I don't feel that forcing cab drivers to never refuse a fare is fair ("Halifax taxi turns to tech," The City by Hilary Beaumont, August 28). They drive their own cars, which means if a passenger gets sick or damages the car, then the driver is responsible. Sure there are small fines in place but the guilty party doesn't have to immediately pay a fine, whereas a driver would need to have the vehicle cleaned immediately as well as losing all fares for the duration. There are also many undesirable locations a driver wouldn't want to drive a fare to, especially after midnight. It should be at the driver's discretion. Anyone in the hospitality industry can say no to serving people, so should cabs.
Installing video cameras will do nothing except record the drivers getting assaulted or robbed. Metro Transit already learned this. Maybe the drivers should have a cage provided for their safety. That certainly would have helped Metro Transit drivers more than the video cameras did. Even your reference for this article ends it by saying she isn't sure how effective they would be in cases where cabbies drive off the books to make extra cash. Maybe that's the problem that needs addressing.;posted by Nukka at thecoast.ca
They could use the roof light properly if they wanted more customers. posted by golocal
All this technology on the horizon and they still can't seem to take credit cards. posted by lonelydwightfrye
Er, Halifax doesn't have a "dwindling" population ("We need people," Q&A with Mike Savage by Jacob Boon, August 28). The city's population is increasing, last anyone checked. There's so many actual negatives to worry about in this city. Let's not try and invent any additional ones. W.
So, the incentive for people to stay in Halifax is...we want them to? There are no jobs for young professionals, the heart of the city is dying, and rent downtown (both residential and commercial) is completely out of proportion to potential income.
Well, if this is the mayor's plan I may be the next person to head to greener pastures. I love Halifax but there are only so many friends I can lose to other cities. posted by Jessica K
Halifax's population dwindling? That mystifies me, considering all the new condos, apartment buildings and subdivisions that are being built in all of HRM. And they seem to get occupied fairly quickly.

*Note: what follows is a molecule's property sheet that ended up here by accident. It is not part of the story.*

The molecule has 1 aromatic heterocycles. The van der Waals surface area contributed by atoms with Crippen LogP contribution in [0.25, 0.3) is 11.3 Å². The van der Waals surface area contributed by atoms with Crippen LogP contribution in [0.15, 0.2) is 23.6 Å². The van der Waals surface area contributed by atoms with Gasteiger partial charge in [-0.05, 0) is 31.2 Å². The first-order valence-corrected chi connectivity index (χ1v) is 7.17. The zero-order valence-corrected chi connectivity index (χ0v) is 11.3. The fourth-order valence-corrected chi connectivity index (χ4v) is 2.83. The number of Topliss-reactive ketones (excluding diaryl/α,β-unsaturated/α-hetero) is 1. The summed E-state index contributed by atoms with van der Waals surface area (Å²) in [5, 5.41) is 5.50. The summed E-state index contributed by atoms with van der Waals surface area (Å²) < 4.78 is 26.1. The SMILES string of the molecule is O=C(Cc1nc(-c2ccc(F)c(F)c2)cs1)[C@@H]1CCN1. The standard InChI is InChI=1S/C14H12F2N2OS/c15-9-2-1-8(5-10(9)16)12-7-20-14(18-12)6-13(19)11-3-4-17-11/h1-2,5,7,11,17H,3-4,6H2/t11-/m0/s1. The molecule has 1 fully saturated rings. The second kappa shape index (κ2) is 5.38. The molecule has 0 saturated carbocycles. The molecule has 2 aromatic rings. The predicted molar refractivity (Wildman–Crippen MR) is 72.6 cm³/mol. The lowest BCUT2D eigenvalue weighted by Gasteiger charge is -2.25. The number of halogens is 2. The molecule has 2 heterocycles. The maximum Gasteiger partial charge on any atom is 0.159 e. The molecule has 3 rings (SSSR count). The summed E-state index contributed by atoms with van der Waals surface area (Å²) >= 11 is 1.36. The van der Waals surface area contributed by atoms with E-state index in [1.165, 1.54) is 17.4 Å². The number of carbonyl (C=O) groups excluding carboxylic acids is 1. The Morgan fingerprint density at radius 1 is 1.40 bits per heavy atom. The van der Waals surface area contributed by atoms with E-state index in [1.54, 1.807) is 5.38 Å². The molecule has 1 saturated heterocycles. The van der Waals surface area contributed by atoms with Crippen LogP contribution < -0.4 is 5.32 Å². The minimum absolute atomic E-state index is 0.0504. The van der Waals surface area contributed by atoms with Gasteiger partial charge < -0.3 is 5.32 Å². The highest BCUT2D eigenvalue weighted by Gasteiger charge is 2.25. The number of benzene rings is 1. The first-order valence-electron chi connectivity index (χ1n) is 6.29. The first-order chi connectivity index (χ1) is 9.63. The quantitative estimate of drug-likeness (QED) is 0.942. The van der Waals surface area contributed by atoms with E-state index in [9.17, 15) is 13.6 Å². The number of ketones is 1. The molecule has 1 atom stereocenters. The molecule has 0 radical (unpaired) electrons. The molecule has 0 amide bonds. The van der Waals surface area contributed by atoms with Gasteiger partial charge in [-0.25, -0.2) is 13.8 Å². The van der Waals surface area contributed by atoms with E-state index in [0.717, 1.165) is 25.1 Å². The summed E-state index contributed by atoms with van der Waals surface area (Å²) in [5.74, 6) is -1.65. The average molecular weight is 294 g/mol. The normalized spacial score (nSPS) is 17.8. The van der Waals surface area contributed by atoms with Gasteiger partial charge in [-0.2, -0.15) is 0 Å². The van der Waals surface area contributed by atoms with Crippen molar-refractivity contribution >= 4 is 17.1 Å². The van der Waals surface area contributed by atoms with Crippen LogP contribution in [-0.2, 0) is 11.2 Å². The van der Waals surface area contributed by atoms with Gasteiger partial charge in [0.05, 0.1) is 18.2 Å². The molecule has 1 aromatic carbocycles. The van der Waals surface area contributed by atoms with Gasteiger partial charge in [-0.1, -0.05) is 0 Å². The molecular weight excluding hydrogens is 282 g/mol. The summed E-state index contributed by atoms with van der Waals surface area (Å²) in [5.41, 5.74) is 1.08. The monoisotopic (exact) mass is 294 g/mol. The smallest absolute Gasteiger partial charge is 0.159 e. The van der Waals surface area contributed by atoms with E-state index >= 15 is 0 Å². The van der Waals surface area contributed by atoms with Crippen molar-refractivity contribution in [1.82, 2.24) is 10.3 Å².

Let's also dispose of one 20th-century notion: that population growth equals economic growth. The majority of countries in the world have disproved that idea. What matters is education, and higher productivity and higher individual wealth. It's the traditional industries that foster the idea that the more people you've got, the better off we all are. That's not the case. Not if most of them are struggling to make ends meet. posted by Realist in Dartmouth
Face it, for too many years we have chosen as a whole to have smaller or no families. So we look towards others outside our country to fill our apartments, buy our large homes and cottages and provide income for the Canada Pension Plan.
Well, until more support is given to the family unit that makes it more attractive to have children, nothing will change for the better. For starters, all those who wish CPP over 60 in retirement should have clawbacks (if) they did not have at least one child to replace them in the work force? Start there. Whatever Halifax does will never on it's own be enough. posted by Tanman
Haligonians need to put aside the stereotypes and look at the real facts about life in this city. Real fact: It's pretty good. posted by pigeon
In our August 28 issue, we mistakenly credited the costume design of Shakespeare by the Sea's production of The Merchant of Venice to Nicole Dowdall, when the design should have been credited to Cathleen McCormack. We apologize for the error.